If an IRA owner did not timely name a designated beneficiary (i.e., the MRD was calculated on the owner's single life expectancy) and elected the recalculation method to calculate his life expectancy, at death his life expectancy becomes zero, and the entire balance must be withdrawn by the end of the calendar year following the calendar year of the owner's death.

Letter Ruling 200018057 centered on what happens if an IRA owner did timely name a designated beneficiary, but nevertheless chose to calculate his IRA distributions based on single life expectancy, using the recalculation method?

Letter Ruling 200018057

A father turned 70 1/2 in 1990 and began receiving MRDs from his IRA by the RBD of April 1,1991. He continued taking distributions annually from his IRA until his death in 1998. The father had timely named his daughter as his IRA's designated beneficiary. However, he had not been computing his IRA distributions based on joint life expectancy; instead, he had been determining them based on his single life expectancy, recalculated annually.

The IRS determined that, although the father had been receiving lifetime distributions from his IRA over his single life expectancy (using the recalculation method), he could have been receiving them over the joint life expectancy, because he had timely named his daughter as his designated beneficiary. In effect, the father was simply choosing to receive lifetime distributions in amounts greater than the MRDs. Obviously, nothing prevents an IRA owner from taking distributions that exceed the MRD, whether this is because he simply wants more money or (as in Letter Ruling 200018057) was erroneously calculating what he thought to be the MRD based on his single life expectancy.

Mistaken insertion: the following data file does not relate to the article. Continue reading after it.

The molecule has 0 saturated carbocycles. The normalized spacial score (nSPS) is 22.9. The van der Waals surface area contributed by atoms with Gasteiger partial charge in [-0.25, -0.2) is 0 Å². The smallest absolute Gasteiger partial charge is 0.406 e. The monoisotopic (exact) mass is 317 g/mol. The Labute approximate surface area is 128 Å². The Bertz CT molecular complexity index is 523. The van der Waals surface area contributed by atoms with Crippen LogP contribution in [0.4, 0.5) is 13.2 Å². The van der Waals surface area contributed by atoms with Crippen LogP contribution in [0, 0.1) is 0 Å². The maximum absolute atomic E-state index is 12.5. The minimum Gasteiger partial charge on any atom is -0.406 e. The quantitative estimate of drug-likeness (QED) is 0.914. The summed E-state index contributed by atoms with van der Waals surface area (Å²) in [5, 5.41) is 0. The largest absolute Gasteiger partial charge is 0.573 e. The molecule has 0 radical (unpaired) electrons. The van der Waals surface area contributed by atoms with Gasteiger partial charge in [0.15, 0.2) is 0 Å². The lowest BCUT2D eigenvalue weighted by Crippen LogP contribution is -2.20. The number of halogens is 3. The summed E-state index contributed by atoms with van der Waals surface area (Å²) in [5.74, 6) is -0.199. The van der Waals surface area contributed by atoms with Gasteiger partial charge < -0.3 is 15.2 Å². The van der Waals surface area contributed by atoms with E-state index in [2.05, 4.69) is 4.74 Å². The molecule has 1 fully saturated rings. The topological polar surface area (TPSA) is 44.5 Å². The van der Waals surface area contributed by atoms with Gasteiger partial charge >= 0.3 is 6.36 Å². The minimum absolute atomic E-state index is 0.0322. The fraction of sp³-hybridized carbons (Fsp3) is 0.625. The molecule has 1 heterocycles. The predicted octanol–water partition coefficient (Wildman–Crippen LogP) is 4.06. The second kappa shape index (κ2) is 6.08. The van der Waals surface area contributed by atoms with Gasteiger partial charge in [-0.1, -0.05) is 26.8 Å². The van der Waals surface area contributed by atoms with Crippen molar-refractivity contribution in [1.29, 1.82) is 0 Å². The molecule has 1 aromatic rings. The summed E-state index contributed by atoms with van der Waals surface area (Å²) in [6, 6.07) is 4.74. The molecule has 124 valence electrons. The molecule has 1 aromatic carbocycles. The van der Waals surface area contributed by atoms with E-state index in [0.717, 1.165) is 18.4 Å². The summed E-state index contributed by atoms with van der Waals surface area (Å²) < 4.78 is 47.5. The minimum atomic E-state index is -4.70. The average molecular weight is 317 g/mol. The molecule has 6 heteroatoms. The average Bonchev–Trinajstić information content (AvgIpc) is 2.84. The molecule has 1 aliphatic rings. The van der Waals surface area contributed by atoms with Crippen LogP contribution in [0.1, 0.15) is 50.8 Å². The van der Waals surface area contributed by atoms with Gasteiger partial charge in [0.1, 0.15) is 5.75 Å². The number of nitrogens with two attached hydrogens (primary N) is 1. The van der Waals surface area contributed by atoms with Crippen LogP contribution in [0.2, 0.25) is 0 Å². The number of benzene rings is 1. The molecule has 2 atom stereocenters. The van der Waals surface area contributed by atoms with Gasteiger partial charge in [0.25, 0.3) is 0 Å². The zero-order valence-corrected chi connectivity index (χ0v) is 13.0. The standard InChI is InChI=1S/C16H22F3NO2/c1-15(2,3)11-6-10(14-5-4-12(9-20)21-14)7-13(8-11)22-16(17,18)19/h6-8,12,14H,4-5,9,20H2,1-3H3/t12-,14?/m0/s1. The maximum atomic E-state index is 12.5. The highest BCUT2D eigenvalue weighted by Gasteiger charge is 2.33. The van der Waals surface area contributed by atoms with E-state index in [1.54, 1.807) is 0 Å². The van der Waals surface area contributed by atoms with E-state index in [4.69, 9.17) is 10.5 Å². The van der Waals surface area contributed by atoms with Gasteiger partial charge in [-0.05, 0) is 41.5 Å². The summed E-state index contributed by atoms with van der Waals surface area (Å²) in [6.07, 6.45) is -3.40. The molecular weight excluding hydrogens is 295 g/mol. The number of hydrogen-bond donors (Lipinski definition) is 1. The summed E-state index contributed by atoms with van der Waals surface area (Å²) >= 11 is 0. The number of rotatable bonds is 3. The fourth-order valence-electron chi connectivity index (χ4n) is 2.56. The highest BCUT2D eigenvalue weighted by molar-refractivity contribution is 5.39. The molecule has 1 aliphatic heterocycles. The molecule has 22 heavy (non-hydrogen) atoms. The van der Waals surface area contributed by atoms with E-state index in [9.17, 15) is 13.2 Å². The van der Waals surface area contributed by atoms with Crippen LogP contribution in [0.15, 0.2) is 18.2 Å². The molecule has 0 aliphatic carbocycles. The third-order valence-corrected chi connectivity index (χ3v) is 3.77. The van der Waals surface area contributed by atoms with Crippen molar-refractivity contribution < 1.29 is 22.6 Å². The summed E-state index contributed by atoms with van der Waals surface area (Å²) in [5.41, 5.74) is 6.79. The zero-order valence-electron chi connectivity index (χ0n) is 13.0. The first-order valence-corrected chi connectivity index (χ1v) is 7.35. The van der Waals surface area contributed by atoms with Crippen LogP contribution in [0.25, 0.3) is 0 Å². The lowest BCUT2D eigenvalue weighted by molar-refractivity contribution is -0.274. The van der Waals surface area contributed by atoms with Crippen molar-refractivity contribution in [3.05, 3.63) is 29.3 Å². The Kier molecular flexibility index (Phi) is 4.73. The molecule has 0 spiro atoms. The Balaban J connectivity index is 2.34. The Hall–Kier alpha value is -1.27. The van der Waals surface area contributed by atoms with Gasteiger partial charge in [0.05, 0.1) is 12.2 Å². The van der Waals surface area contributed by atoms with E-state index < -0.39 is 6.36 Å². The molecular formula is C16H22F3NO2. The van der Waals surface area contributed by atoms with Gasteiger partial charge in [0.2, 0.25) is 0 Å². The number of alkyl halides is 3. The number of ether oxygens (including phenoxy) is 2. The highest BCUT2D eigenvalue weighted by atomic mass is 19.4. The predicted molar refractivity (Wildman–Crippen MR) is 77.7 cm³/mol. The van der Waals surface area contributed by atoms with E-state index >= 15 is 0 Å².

Therefore, the Service concluded that, under the "at least as rapidly rule," the daughter was not precluded from receiving IRA distributions after her father's death using only her own life expectancy. This allowed the daughter to receive the benefits of continuous, tax-deferred income growth by "stretching" distributions over her life expectancy.


The IRS's conclusion in Letter Ruling 200018057 merely follows the rules as stated in the Code and regulations, which provide that MRD calculations are based on the joint life expectancy of the IRA owner and the designated beneficiary. However, before this ruling, many taxpayers and their advisers may not have reached the same conclusion as the Service. As such, Letter Ruling 200018057 provides a good lesson on how to avoid the unnecessary loss of income tax-deferred growth in the IRA occurring after an IRA owner's death.


Frank J. O'Connell, Jr., CPA, J.D. Crowe Chizek Oak Brook, IL
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Article Details
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Title Annotation:Letter Ruling
Author:O'Connell, Frank J., Jr.
Publication:The Tax Adviser
Geographic Code:1USA
Date:Sep 1, 2000
Previous Article:Research credit and the 1999 Act.
Next Article:Safe-harbor sec. 401(k) Plans.